Over the past four years, the Securities and Exchange Commission ("SEC") has generally maintained a "strict neutrality" policy with respect to replacement rates for U.S. dollar LIBOR, or the London InterBank Offered Rate. The SEC's concerns have been mainly with respect to clear disclosure by issuers, broker-dealers and others of any material effects relating to the upcoming LIBOR cessation.1 This nonjudgmental approach came to an end recently when Chair Gensler criticized the Bloomberg Short-Term Bank Yield Index, or "BSBY," as a credit-sensitive USD LIBOR replacement.

In remarks before the Financial Stability Oversight Council on June 11, 2021, Chair Gensler stated that BSBY has many of the same problems as LIBOR: the actual number of transactions underpinning BSBY are insufficient, and the some of the markets measured to calculate BSBY are unstable.2

BSBY is a forward-looking term rate based on transaction data for commercial paper, certificates of deposit and TRACE-reported senior unsecured corporate bonds. Chair Gensler noted that the commercial paper market dried up for about five weeks in 2020 during the early part of the pandemic. He also compared LIBOR to BSBY in that both are "inverted pyramids," in that a small amount of measurable data underpins a large number of transactions, compared to the Secured Overnight Funding Rate ("SOFR"), which is based on a nearly trillion dollar market. According to Chair Gensler, this "mismatch" is an incentive for manipulation.

BSBY is an International Organization of Securities Commissions (IOSCO)-compliant rate. There are a number of features of BSBY that are different from LIBOR. For example, no bank makes a submission to Bloomberg for inclusion in the BSBY calculations. Rather, Bloomberg uses available market data. The data is anonymized, and none of the 34 Global Systemically Important Banks (G-SIBs) from which the data is drawn are aware of how their trades are being used to calculate BSBY. There are currently 16 panel banks that make submissions for USD LIBOR, as opposed to 34 G-SIBs from which BSBY data is drawn. Lastly, BSBY uses a three-day rolling window to calculate the index level. If there are insufficient transactions, the index falls back to a four-day window and, if necessary, a five-day window. If a five-day window doesn't produce a sufficient number of transactions, then the previous day's index level is used.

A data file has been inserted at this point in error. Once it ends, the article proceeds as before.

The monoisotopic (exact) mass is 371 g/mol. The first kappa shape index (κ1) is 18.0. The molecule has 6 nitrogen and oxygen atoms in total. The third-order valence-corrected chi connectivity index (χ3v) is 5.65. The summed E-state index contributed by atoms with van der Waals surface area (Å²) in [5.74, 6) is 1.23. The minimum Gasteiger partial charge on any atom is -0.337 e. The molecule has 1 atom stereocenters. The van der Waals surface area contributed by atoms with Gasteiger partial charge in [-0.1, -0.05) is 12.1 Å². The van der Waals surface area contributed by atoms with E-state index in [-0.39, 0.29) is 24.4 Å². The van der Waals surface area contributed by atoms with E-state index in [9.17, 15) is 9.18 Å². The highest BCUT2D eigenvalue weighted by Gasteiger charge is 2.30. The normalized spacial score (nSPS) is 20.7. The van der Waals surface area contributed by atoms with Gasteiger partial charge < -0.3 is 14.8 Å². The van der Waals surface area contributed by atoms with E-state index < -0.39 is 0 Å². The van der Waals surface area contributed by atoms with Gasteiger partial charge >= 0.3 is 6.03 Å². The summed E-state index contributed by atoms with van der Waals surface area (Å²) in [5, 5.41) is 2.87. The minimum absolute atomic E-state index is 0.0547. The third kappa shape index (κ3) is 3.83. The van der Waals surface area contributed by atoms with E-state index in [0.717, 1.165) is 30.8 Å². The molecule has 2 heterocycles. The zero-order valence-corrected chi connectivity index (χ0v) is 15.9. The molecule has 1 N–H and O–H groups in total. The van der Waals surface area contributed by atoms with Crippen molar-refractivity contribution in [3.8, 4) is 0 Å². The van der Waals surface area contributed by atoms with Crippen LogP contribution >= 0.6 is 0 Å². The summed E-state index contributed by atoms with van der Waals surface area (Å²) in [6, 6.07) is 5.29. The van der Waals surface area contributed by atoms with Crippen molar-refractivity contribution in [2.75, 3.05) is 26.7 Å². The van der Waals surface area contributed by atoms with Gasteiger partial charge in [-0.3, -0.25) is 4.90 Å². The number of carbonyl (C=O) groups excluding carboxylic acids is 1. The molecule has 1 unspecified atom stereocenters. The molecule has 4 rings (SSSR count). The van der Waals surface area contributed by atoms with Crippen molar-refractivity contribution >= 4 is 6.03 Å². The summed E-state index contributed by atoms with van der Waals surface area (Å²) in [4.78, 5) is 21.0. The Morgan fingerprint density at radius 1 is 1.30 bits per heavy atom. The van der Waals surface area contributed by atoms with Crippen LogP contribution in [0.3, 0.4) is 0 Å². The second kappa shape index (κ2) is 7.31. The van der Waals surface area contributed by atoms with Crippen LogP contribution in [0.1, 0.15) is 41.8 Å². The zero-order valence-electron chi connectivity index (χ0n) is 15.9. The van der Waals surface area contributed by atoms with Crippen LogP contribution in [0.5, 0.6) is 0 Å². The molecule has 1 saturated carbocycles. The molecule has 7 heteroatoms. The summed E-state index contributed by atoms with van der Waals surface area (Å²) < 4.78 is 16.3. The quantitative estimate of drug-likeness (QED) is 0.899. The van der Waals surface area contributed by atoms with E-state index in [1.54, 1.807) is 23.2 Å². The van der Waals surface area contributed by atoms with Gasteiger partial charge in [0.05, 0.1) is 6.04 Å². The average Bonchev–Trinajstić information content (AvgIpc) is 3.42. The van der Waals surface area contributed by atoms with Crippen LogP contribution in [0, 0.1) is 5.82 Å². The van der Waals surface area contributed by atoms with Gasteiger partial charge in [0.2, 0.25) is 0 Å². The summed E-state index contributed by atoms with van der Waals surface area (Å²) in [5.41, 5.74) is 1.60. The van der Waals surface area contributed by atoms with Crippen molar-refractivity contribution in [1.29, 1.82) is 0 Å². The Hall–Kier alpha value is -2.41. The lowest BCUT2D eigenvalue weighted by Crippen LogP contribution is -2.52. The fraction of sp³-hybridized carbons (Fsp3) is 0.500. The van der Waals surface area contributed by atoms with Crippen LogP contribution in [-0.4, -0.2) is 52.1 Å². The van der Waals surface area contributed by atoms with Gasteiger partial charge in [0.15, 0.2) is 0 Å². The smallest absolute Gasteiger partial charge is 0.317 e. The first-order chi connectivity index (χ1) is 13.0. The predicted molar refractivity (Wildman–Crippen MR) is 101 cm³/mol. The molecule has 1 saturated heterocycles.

The BSBY methodology does not provide a fallback index in the event that BSBY terminates.3 However, issuers are free to choose a replacement rate and include that rate in their documentation. At least one bulge bracket issuer that issued a BSBY floating rate note has SOFR as a replacement rate.

The reason that there are credit sensitive rates like BSBY is that the market demands it, and SOFR doesn't have a credit element. Even with the advent of forward-looking term SOFR, there will still be demand for credit-sensitive rates like BSBY, Ameribor or the ICE Bank Yield Index.

Originally published in REVERSEinquiries: Volume 4, Issue 4.
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1. We discussed the SEC's concerns about LIBOR disclosure and its approach to SOFR at: REVERSEinquiries Newsletter, Volume 2, Issue 7. Former Chair Clayton did question the mechanics of SOFR as a replacement for LIBOR, which we discussed at: REVERSEinquiries Newsletter, Volume 2, Issue 11.

2. The Public Statement is available at: SEC.gov | Prepared Remarks Before the Financial Stability Oversight Council.

3. The BSBY methodology is available at: BSBY Methodology (May 2021).

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